Dr. Dobb's is part of the Informa Tech Division of Informa PLC

This site is operated by a business or businesses owned by Informa PLC and all copyright resides with them. Informa PLC's registered office is 5 Howick Place, London SW1P 1WG. Registered in England and Wales. Number 8860726.

Channels ▼

Embedded Systems

Virtualization: Up Against the Wall

Introducing the Players

I used five different PC-class systems, both real and virtual, during the course of this project. My desktop, "shiitake," runs 64-bit SUSE Linux 10.0 with a comfy keyboard, large displays, and the USB ports. The QEMU emulator runs on "button," a 32-bit SUSE 10.1 box. QEMU hosts the development system and the digital picture frame testbed, a pair of virtual machines known as "develop" and "pixie." Finally, pixie's hard-drive image goes directly into the DPF on the wall.

Figure 1 shows the DPF's hardware from the rear. Basically, I discarded all the black plastic bits from an IBM ThinkPad 560Z, then mounted the remainder on an acrylic sheet with the display on one side and system board and keyboard (removed for the photo) on the other. The 2-GB Compact Flash card in the upper right emulates an ordinary IDE drive holding the system software and images.

[Click image to view at full size]

Figure 1: The back of the DPF shows the system board covered with its CPU heatsink.

Figure 2 is the front view, which is basically a picture in a wood frame. The flimsy frame attaches firmly to the acrylic sheet that suspends the whole affair from the wall.

[Click image to view at full size]

Figure 2: The front of the DPF looks remarkably like a picture in a frame. Ain't science grand?

On the software side, I intended to run QEMU on shiitake, but Intel/AMD's x86_64 architecture doesn't include the Virtual-86 mode found in 32-bit x86 processors. I also encountered several annoyances while attempting to compile QEMU/KQEMU as x86_64 programs. Rather than fight, I simply installed QEMU on button and pulled its user interface across my LAN to shiitake with ssh -X button.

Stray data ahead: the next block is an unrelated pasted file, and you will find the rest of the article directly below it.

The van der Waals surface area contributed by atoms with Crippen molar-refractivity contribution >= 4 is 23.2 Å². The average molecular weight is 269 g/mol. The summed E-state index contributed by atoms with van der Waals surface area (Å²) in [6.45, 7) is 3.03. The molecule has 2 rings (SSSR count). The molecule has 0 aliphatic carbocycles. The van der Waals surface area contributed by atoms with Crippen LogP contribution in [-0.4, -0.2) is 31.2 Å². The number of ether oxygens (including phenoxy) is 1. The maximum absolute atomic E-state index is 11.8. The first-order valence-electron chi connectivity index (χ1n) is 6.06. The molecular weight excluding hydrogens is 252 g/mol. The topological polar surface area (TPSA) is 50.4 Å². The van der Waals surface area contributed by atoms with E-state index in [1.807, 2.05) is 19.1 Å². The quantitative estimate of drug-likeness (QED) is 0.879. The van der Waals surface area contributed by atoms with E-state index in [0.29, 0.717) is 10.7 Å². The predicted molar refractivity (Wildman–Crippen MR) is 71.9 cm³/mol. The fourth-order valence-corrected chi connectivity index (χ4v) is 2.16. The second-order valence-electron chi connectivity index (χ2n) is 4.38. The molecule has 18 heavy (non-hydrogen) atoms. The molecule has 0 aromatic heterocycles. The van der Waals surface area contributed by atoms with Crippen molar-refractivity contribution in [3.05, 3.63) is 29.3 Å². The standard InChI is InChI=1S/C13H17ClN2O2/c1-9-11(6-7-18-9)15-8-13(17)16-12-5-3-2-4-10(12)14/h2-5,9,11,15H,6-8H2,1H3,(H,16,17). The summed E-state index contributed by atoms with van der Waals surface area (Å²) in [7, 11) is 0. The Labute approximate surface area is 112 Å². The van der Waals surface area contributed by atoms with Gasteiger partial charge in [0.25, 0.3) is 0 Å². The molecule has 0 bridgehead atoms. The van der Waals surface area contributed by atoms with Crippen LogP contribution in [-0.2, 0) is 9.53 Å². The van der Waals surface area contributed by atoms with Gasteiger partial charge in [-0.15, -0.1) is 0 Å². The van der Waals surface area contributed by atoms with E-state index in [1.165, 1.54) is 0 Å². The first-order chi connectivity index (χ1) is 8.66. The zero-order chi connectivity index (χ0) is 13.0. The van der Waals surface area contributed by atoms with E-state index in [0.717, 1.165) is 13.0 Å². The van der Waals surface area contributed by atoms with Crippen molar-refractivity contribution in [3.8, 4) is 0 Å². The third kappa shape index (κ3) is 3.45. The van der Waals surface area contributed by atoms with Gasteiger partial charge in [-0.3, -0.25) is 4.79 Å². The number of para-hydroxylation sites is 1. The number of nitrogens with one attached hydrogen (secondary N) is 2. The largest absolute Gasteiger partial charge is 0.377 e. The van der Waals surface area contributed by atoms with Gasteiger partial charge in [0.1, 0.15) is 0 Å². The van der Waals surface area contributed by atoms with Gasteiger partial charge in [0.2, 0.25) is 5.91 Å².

Related Reading

More Insights

Currently we allow the following HTML tags in comments:

Single tags

These tags can be used alone and don't need an ending tag.

<br> Defines a single line break

<hr> Defines a horizontal line

Matching tags

These require an ending tag - e.g. <i>italic text</i>

<a> Defines an anchor

<b> Defines bold text

<big> Defines big text

<blockquote> Defines a long quotation

<caption> Defines a table caption

<cite> Defines a citation

<code> Defines computer code text

<em> Defines emphasized text

<fieldset> Defines a border around elements in a form

<h1> This is heading 1

<h2> This is heading 2

<h3> This is heading 3

<h4> This is heading 4

<h5> This is heading 5

<h6> This is heading 6

<i> Defines italic text

<p> Defines a paragraph

<pre> Defines preformatted text

<q> Defines a short quotation

<samp> Defines sample computer code text

<small> Defines small text

<span> Defines a section in a document

<s> Defines strikethrough text

<strike> Defines strikethrough text

<strong> Defines strong text

<sub> Defines subscripted text

<sup> Defines superscripted text

<u> Defines underlined text

Dr. Dobb's encourages readers to engage in spirited, healthy debate, including taking us to task. However, Dr. Dobb's moderates all comments posted to our site, and reserves the right to modify or remove any content that it determines to be derogatory, offensive, inflammatory, vulgar, irrelevant/off-topic, racist or obvious marketing or spam. Dr. Dobb's further reserves the right to disable the profile of any commenter participating in said activities.

Disqus Tips To upload an avatar photo, first complete your Disqus profile. | View the list of supported HTML tags you can use to style comments. | Please read our commenting policy.